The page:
So, do you spend the ~3X to try to make your home tornado-proof when the chances are very small it will ever be hit? Given that if it IS hit it might not survive anyway?

The saving grace of tornadoes is that they don't reach below grade. This is one reason why a large percentage of homes in the Midwest have basements (I doubt there's a house on my street without one)--and why so many people do survive, even in the houses you see in pictures that are obliterated above ground level.


Thanks Mike.

Having seen the appalling after-effects of these recent tornadoes, and also the spectacular but terrifying images made by 'storm chasers', I can't help but feel that, whatever God designed the Mid-West for, it wasn't people.

Interesting thoughts on tornadoes Mike.

I worked for a few years for a big US company that has both defence and civil science programmes. The company won a biggish research contract from the US Government to look at all possible ways in which tornado damage could be reduced as part of a system of systems (ie prevent tornadoes, maximise warning time, cause tornadoes in safe areas, divert tornadoes, stop tornadoes, minimise damage). Some of the ideas for stopping or diverting tornadoes appeared to me to be "weird science", but they included things like warming descending cold air with microwave beams, seeding clouds to release moisture and lose heat, and inducing lightning in certain areas to reduce electrical potential.

I left the company for another job well before the research concluded, but at least some agency of the US Government is looking at the problem.

Meanwhile, I have respect for midwesterners who live with this figurative "Sword of Damocles" over their heads, and a great deal of sympathy for the people of Joplin.

The destruction wrought by these storms is simply unimaginable, yet we never hear of this sort of storm or destruction in other parts of the world. Are the US Midwest/Southeast and now Mid-Atlantic regions unique in some way that causes these storms? Doesn't seem possible but when is the last time we heard of a tornado in Italy or Germany?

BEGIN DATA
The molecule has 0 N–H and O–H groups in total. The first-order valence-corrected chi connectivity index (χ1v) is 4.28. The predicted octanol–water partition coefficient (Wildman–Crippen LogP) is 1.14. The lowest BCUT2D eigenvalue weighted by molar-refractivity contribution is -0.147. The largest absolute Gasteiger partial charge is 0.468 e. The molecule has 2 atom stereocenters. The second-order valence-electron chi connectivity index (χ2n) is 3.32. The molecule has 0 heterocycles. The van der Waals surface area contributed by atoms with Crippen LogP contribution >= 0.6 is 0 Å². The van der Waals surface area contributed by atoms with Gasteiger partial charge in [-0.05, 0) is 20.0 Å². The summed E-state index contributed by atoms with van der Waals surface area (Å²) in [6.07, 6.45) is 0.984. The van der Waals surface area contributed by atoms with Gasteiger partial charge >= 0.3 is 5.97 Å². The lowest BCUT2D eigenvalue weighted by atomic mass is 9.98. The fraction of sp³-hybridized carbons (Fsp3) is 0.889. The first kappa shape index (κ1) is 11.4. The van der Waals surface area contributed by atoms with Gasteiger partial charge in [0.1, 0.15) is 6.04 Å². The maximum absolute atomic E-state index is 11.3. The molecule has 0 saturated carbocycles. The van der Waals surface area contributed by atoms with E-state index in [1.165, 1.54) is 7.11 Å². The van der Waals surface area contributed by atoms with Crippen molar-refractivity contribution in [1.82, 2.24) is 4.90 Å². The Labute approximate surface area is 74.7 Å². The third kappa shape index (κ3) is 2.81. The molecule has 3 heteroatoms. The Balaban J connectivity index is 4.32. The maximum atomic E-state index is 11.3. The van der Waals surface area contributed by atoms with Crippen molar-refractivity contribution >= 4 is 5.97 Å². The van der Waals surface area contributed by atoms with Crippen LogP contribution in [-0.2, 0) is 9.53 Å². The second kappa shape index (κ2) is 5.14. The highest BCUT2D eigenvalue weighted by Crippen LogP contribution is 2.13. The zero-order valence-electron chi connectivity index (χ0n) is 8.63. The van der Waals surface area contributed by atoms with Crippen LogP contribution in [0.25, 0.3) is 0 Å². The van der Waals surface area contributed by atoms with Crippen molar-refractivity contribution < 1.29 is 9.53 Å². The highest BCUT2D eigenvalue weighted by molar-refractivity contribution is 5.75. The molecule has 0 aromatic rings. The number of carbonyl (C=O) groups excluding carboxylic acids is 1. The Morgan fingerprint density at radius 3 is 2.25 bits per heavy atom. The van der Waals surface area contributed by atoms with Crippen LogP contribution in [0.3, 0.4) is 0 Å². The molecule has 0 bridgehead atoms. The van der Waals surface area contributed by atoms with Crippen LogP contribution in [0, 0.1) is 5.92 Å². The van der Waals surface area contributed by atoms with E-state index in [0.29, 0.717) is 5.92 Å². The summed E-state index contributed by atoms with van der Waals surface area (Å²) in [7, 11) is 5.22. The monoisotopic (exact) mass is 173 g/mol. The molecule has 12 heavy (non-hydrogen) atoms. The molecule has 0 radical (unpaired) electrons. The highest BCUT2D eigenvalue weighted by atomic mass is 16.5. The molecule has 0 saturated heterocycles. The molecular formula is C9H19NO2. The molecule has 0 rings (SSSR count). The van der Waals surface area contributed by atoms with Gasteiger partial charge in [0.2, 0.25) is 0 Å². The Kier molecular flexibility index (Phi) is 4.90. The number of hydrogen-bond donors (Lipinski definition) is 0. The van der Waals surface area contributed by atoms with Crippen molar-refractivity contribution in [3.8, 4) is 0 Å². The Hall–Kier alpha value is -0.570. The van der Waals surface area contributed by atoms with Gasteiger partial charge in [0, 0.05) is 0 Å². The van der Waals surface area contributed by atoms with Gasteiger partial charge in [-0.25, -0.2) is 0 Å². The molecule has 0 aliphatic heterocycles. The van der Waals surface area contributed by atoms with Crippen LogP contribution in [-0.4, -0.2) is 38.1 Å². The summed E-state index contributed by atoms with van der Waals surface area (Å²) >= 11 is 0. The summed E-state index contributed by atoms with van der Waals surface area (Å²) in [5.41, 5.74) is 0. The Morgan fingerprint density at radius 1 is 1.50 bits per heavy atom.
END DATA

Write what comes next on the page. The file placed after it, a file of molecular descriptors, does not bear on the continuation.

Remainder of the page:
I cannot even imagine. Heartbreaking to see, but hopeful that so many did survive that.

The U.S. has four times as many tornadoes as Europe, but the Netherlands has the most tornadoes per unit of area, and the U.K. the most of any country. It's just that most of the Netherlands' and the U.K.'s events are very weak and don't do much damage, so you don't hear about them. (Source: Wikipedia > Tornado > Climatology.)

The U.S. averages about 1200 tornadoes annually. About 300 of those are "strong" tornadoes (the kind that can destroy buildings and toss cars and trucks around).


So, do you spend the ~3X to try to make your home tornado-proof when the chances are very small it will ever be hit? Given that if it IS hit it might not survive anyway?

Well, that's the way people build quake-resistant buildings in other countries. (Not really really resistant, but you know what I mean.) You cannot prevent damage from the strongest quakes, but you can lessen or even fully avoid damage from the weaker ones. For instance, there's a law how buildings have to be built here - stuff like apartment buildings and so on - in order to make them safer from quakes.

I'd say the main reason is banks clinging to their money argument, which I think is specious. But I don't see your government curbing them.

Picture 24 in the first link provided (the one of the couple finding their dog), is amazing; it perfectly captures a moment of true joy and relief in the midst of something truly terrible.